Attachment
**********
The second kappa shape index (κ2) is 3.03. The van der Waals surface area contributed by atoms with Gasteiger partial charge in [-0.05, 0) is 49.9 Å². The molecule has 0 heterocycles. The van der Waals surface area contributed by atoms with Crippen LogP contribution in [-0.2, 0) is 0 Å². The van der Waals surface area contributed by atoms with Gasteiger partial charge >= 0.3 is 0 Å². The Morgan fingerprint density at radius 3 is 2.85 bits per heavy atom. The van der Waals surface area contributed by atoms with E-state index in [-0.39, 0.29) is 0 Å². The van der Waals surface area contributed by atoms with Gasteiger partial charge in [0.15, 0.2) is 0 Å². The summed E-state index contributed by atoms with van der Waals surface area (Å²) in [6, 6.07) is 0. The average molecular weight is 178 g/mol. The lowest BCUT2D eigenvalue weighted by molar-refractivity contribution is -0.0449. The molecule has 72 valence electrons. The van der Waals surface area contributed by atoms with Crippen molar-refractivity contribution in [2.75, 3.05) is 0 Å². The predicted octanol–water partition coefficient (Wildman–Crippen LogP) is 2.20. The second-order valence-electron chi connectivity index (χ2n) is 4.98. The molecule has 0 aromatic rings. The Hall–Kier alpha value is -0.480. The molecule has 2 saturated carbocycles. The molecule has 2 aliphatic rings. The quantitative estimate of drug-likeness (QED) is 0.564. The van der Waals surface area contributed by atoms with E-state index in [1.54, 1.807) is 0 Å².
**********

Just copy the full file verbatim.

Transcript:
The second kappa shape index (κ2) is 3.03. The van der Waals surface area contributed by atoms with Gasteiger partial charge in [-0.05, 0) is 49.9 Å². The molecule has 0 heterocycles. The van der Waals surface area contributed by atoms with Crippen LogP contribution in [-0.2, 0) is 0 Å². The van der Waals surface area contributed by atoms with Gasteiger partial charge >= 0.3 is 0 Å². The Morgan fingerprint density at radius 3 is 2.85 bits per heavy atom. The van der Waals surface area contributed by atoms with E-state index in [-0.39, 0.29) is 0 Å². The van der Waals surface area contributed by atoms with Gasteiger partial charge in [0.15, 0.2) is 0 Å². The summed E-state index contributed by atoms with van der Waals surface area (Å²) in [6, 6.07) is 0. The average molecular weight is 178 g/mol. The lowest BCUT2D eigenvalue weighted by molar-refractivity contribution is -0.0449. The molecule has 72 valence electrons. The van der Waals surface area contributed by atoms with Crippen molar-refractivity contribution in [2.75, 3.05) is 0 Å². The predicted octanol–water partition coefficient (Wildman–Crippen LogP) is 2.20. The second-order valence-electron chi connectivity index (χ2n) is 4.98. The molecule has 0 aromatic rings. The Hall–Kier alpha value is -0.480. The molecule has 2 saturated carbocycles. The molecule has 2 aliphatic rings. The quantitative estimate of drug-likeness (QED) is 0.564. The van der Waals surface area contributed by atoms with E-state index in [1.54, 1.807) is 0 Å².